Author Topic: K-State and the Army to study benefits of standard PT program and CrossFit  (Read 2320 times)

Offline Chemsoldier

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Kansas State University will be conducting a study in conjunction with the US Army to compare performance data from Soldiers utilizing the Army's Physical Readiness Training (PRT) program with Soldiers utilizing Crossfit programming.  The study will last four years.

http://blogs.militarytimes.com/pt365/2014/10/16/crossfit-vs-unit-pt-troops-will-do-the-training-plans-in-whats-likely-the-biggest-crossfit-study-ever/

This should be interesting since it is going to look not only at performance increases involving the Army Physical Fitness Test (APFT) but a few other metrics that can show that a program may have benefits outside the APFT events.  Another interesting aspect is the unstructured time later in the study where Soldiers can persue (or not) their program and track any progress they make.  It may show that Crossfit is more "interesting" than PRT which may show a desirability of the program in keeping Soldiers engaged and doing PT on their own.  I am by no means a Crossfit kool-aid drinker, but I do think PRT is flawed and look forward to the study.  Hopefully the Army will come out of it with a better program.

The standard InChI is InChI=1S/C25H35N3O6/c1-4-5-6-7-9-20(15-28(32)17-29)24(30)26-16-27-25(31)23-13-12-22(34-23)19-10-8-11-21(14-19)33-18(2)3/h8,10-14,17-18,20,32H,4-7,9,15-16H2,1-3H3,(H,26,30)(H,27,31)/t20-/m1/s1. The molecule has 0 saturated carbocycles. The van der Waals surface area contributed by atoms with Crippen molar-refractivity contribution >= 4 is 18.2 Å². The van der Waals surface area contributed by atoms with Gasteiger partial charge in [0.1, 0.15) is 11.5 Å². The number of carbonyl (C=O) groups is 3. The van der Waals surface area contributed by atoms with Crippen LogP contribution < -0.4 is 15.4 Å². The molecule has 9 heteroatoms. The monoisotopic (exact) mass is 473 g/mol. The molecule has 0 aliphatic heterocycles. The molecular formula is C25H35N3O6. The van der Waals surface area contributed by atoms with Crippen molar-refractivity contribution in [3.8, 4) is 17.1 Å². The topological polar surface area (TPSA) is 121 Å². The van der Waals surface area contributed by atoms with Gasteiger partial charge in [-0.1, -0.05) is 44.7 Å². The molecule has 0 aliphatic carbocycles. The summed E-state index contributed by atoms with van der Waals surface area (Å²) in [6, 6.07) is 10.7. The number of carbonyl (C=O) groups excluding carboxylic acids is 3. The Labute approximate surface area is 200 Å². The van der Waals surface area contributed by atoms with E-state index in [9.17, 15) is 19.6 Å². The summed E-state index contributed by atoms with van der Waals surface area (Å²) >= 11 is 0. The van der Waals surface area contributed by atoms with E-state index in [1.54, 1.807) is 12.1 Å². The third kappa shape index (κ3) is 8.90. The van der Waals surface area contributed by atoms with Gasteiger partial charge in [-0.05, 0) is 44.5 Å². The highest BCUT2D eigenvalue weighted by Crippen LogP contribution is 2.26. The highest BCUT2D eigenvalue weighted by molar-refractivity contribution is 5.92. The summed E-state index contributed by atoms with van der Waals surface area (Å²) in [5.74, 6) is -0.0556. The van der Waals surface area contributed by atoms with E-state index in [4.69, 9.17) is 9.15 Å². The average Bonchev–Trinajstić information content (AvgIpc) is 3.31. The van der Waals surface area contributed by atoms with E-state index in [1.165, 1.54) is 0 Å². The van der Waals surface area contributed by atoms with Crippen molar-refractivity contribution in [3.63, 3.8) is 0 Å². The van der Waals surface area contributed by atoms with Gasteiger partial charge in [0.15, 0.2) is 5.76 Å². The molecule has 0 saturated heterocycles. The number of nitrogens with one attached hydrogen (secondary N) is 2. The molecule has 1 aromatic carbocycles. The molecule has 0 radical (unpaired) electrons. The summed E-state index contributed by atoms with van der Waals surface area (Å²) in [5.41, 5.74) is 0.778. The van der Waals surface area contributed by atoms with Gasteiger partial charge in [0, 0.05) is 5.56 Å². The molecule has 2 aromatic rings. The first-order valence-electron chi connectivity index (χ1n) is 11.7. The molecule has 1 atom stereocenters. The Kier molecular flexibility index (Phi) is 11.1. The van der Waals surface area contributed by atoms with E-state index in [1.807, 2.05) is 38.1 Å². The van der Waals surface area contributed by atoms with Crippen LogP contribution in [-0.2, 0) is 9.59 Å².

Offline The Professor

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I'm not a big fan of Crossfit.  Mainly because of the horribly lax adherence to safe technique. 

I'd be willing to bet that in a few years, you're going to see some major issues with joint and ligament pain arising in these hard-core Crossfitters.

HOWEVER, I do like the fact that it builds more "functional" strength than the current programs. Interestingly, SpecOps has completely redone their physical fitness training.  I've been out of the Army for quite a while, but I don't believe that it's reached down into line or support levels.

I also like the competitiveness of the Crossfit concept. When I was in, there was a bit of bragging as to who could do the most pushups/situps in 2 mins or who ran the 2 miles the fastest.

Having a broader range of physical exercises that result in greater functional strength and which promotes an inherent competitiveness among soldiers?  That'd be interesting.  Especially if the Army could incorporate a Quarterly/Semi-Annual/Annual event for units to put forth their best soldier(s) to compete.

Yeah.  That sounds like a move forward.

The Professor